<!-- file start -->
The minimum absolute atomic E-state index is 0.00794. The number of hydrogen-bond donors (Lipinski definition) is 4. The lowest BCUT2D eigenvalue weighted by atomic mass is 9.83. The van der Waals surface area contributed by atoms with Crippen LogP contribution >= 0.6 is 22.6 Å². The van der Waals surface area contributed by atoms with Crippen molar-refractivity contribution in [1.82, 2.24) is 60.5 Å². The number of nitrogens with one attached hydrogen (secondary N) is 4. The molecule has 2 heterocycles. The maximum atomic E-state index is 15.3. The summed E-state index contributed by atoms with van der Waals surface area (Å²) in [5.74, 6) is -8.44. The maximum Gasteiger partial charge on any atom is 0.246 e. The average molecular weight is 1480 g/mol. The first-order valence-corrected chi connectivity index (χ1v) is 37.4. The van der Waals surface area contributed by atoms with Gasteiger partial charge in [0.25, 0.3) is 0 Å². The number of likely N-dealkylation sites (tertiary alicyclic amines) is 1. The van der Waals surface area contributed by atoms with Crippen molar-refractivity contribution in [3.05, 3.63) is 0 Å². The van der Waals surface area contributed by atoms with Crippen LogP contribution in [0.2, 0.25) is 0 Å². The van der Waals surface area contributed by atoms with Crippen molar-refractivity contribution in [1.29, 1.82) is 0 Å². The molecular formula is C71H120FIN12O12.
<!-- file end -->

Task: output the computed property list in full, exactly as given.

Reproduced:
The minimum absolute atomic E-state index is 0.00794. The number of hydrogen-bond donors (Lipinski definition) is 4. The lowest BCUT2D eigenvalue weighted by atomic mass is 9.83. The van der Waals surface area contributed by atoms with Crippen LogP contribution >= 0.6 is 22.6 Å². The van der Waals surface area contributed by atoms with Crippen molar-refractivity contribution in [1.82, 2.24) is 60.5 Å². The number of nitrogens with one attached hydrogen (secondary N) is 4. The molecule has 2 heterocycles. The maximum atomic E-state index is 15.3. The summed E-state index contributed by atoms with van der Waals surface area (Å²) in [5.74, 6) is -8.44. The maximum Gasteiger partial charge on any atom is 0.246 e. The average molecular weight is 1480 g/mol. The first-order valence-corrected chi connectivity index (χ1v) is 37.4. The van der Waals surface area contributed by atoms with Gasteiger partial charge in [0.25, 0.3) is 0 Å². The number of likely N-dealkylation sites (tertiary alicyclic amines) is 1. The van der Waals surface area contributed by atoms with Crippen molar-refractivity contribution in [3.05, 3.63) is 0 Å². The van der Waals surface area contributed by atoms with Crippen LogP contribution in [0.2, 0.25) is 0 Å². The van der Waals surface area contributed by atoms with Crippen molar-refractivity contribution in [1.29, 1.82) is 0 Å². The molecular formula is C71H120FIN12O12.